Pregnancy outcome after cervical conisation: a retrospective cohort study in the Leuven University Hospital
Article first published online: 26 NOV 2009
© 2009 The Authors Journal compilation © RCOG 2009 BJOG An International Journal of Obstetrics and Gynaecology
BJOG: An International Journal of Obstetrics & Gynaecology
Volume 117, Issue 3, pages 268–273, February 2010
How to Cite
van de Vijver, A., Poppe, W., Verguts, J. and Arbyn, M. (2010), Pregnancy outcome after cervical conisation: a retrospective cohort study in the Leuven University Hospital. BJOG: An International Journal of Obstetrics & Gynaecology, 117: 268–273. doi: 10.1111/j.1471-0528.2009.02437.x
- Issue published online: 12 JAN 2010
- Article first published online: 26 NOV 2009
- Accepted 6 October 2009. Published Online 26 November 2009.
- Cervical intraepithelial neoplasia;
Please cite this paper as: van de Vijver A, Poppe W, Verguts J, Arbyn M. Pregnancy outcome after cervical conisation: a retrospective cohort study in the Leuven University Hospital. BJOG 2010;117:268–273.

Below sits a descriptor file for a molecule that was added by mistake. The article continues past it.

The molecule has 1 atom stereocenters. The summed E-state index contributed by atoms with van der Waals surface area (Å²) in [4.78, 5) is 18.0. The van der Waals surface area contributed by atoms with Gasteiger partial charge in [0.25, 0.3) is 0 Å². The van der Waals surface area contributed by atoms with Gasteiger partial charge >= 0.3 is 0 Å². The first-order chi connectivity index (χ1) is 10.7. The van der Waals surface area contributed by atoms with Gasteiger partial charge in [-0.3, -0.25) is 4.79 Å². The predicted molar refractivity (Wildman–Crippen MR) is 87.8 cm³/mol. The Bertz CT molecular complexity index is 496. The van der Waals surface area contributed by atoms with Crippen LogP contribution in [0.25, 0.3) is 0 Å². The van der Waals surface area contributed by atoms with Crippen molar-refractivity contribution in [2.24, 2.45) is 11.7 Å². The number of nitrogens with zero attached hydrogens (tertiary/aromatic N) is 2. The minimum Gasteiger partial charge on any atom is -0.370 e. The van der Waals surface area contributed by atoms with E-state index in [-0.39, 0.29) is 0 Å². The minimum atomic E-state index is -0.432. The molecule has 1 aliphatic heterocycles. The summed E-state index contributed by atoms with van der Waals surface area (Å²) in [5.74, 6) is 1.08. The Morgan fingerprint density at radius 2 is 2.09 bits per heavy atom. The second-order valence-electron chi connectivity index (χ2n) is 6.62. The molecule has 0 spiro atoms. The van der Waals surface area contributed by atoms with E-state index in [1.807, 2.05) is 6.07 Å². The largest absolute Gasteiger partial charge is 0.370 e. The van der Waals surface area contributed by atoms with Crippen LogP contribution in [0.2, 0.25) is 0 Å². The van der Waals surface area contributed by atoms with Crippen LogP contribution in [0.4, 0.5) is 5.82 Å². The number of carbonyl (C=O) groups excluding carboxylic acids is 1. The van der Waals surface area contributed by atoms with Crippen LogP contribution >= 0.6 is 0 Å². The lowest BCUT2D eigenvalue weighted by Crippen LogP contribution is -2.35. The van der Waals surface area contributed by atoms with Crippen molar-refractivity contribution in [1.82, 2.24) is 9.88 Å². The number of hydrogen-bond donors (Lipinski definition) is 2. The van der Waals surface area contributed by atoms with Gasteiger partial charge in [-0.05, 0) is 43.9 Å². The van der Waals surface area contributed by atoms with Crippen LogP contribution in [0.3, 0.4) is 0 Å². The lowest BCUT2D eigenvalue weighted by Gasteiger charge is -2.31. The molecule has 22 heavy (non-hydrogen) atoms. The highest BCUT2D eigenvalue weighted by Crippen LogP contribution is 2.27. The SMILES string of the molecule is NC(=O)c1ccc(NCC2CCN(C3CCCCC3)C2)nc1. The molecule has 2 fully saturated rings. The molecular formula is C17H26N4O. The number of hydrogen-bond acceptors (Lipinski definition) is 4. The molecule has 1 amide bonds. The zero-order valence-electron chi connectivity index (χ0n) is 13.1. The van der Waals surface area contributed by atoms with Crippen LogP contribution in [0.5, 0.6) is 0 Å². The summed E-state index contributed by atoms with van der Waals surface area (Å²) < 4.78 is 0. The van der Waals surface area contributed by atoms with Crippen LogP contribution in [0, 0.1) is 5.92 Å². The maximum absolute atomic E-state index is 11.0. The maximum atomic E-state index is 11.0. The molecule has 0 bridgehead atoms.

Objective To assess pregnancy outcome after conisation.
Design Retrospective cohort study.
Setting Belgium, data from a university hospital.
Population Fifty-five pregnancies in 34 women after conisation, and 55 pregnancies in 54 women without a history of conisation or cervical intraepithelial neoplasia (CIN).
Methods Hospital data were reviewed and questionnaires were collected from 599 women who had a conisation in a 5-year period, among whom subsequent pregnancies were identified. The control group consisted of matched pregnancies of women without a history of conisation.
Main outcome measures Gestational age at delivery, neonatal biometry, neonatal condition at birth.
Results Numbers of sexual partners (4.6 ± 3.4 SD versus 2.5 ± 2.5 SD) and ex-smokers were significantly higher in the study group compared with the control group. Gestational age at delivery (266 ± 2 days versus 274 ± 9 days), neonatal head circumference (33.9 ± 2.5 cm, versus 34.6 ± 2.5 cm) and birthweight (3088 ± 754 g versus 3381 ± 430 g) were significantly lower in the study group compared with the control group. Numbers of preterm [<37 weeks; 14/55 (25%) versus 2/55 (4%); P = 0.002] and severe preterm (<34 weeks; 6/55 (11%) versus 0/55 (0%); P = 0.031] deliveries in the study group were significantly higher. There were no cases of perinatal mortality.
Conclusions Conisation affects obstetrical outcome after conisation for CIN. Babies tend to be born earlier and are smaller. It is not clear whether this is related to the procedure or to factors linked with CIN.